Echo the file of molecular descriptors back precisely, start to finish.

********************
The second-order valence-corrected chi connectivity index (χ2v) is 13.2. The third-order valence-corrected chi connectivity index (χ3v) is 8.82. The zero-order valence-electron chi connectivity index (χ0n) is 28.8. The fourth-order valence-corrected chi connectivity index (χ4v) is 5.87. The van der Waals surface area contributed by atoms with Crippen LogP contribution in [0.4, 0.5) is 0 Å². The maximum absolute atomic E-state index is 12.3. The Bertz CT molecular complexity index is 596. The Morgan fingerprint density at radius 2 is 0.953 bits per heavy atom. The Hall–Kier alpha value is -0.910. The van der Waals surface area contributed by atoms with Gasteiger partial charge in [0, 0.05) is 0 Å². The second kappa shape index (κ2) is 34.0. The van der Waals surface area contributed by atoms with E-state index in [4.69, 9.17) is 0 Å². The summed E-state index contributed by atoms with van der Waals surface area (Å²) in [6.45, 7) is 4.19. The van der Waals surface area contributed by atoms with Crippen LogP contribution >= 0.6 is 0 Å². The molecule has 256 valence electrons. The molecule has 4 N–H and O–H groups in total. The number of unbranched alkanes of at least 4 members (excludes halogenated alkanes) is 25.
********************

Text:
The second-order valence-corrected chi connectivity index (χ2v) is 13.2. The third-order valence-corrected chi connectivity index (χ3v) is 8.82. The zero-order valence-electron chi connectivity index (χ0n) is 28.8. The fourth-order valence-corrected chi connectivity index (χ4v) is 5.87. The van der Waals surface area contributed by atoms with Crippen LogP contribution in [0.4, 0.5) is 0 Å². The maximum absolute atomic E-state index is 12.3. The Bertz CT molecular complexity index is 596. The Morgan fingerprint density at radius 2 is 0.953 bits per heavy atom. The Hall–Kier alpha value is -0.910. The van der Waals surface area contributed by atoms with Gasteiger partial charge in [0, 0.05) is 0 Å². The second kappa shape index (κ2) is 34.0. The van der Waals surface area contributed by atoms with E-state index in [4.69, 9.17) is 0 Å². The summed E-state index contributed by atoms with van der Waals surface area (Å²) in [6.45, 7) is 4.19. The van der Waals surface area contributed by atoms with Crippen LogP contribution >= 0.6 is 0 Å². The molecule has 256 valence electrons. The molecule has 4 N–H and O–H groups in total. The number of unbranched alkanes of at least 4 members (excludes halogenated alkanes) is 25.